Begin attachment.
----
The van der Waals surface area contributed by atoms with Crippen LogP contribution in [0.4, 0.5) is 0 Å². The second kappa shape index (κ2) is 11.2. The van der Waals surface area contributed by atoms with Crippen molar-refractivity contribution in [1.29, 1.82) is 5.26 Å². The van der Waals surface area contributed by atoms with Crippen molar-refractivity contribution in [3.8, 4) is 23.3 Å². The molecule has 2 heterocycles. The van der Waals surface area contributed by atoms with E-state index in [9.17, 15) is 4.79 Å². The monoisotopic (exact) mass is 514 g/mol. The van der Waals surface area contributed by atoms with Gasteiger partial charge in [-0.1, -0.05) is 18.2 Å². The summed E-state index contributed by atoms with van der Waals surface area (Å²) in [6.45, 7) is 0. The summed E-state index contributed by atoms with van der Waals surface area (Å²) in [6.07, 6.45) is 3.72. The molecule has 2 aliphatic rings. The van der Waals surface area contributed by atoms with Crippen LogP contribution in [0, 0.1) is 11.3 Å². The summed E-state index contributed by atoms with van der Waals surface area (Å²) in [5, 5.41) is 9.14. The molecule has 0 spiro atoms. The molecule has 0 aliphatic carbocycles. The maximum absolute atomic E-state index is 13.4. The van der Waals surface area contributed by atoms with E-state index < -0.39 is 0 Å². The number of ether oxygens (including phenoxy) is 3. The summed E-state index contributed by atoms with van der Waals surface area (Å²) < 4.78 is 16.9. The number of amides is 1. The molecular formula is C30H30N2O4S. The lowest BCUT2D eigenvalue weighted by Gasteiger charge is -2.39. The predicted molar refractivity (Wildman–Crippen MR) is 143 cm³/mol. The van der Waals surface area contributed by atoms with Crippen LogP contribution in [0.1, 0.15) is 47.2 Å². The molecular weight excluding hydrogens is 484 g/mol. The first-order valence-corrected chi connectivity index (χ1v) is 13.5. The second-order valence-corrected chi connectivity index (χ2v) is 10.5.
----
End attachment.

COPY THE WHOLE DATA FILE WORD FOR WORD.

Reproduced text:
The van der Waals surface area contributed by atoms with Crippen LogP contribution in [0.4, 0.5) is 0 Å². The second kappa shape index (κ2) is 11.2. The van der Waals surface area contributed by atoms with Crippen molar-refractivity contribution in [1.29, 1.82) is 5.26 Å². The van der Waals surface area contributed by atoms with Crippen molar-refractivity contribution in [3.8, 4) is 23.3 Å². The molecule has 2 heterocycles. The van der Waals surface area contributed by atoms with E-state index in [9.17, 15) is 4.79 Å². The monoisotopic (exact) mass is 514 g/mol. The van der Waals surface area contributed by atoms with Gasteiger partial charge in [-0.1, -0.05) is 18.2 Å². The summed E-state index contributed by atoms with van der Waals surface area (Å²) in [6.45, 7) is 0. The summed E-state index contributed by atoms with van der Waals surface area (Å²) in [6.07, 6.45) is 3.72. The molecule has 2 aliphatic rings. The van der Waals surface area contributed by atoms with Crippen LogP contribution in [0, 0.1) is 11.3 Å². The summed E-state index contributed by atoms with van der Waals surface area (Å²) in [5, 5.41) is 9.14. The molecule has 0 spiro atoms. The molecule has 0 aliphatic carbocycles. The maximum absolute atomic E-state index is 13.4. The van der Waals surface area contributed by atoms with E-state index < -0.39 is 0 Å². The number of ether oxygens (including phenoxy) is 3. The summed E-state index contributed by atoms with van der Waals surface area (Å²) < 4.78 is 16.9. The number of amides is 1. The molecular formula is C30H30N2O4S. The lowest BCUT2D eigenvalue weighted by Gasteiger charge is -2.39. The predicted molar refractivity (Wildman–Crippen MR) is 143 cm³/mol. The van der Waals surface area contributed by atoms with Crippen LogP contribution in [0.1, 0.15) is 47.2 Å². The molecular weight excluding hydrogens is 484 g/mol. The first-order valence-corrected chi connectivity index (χ1v) is 13.5. The second-order valence-corrected chi connectivity index (χ2v) is 10.5.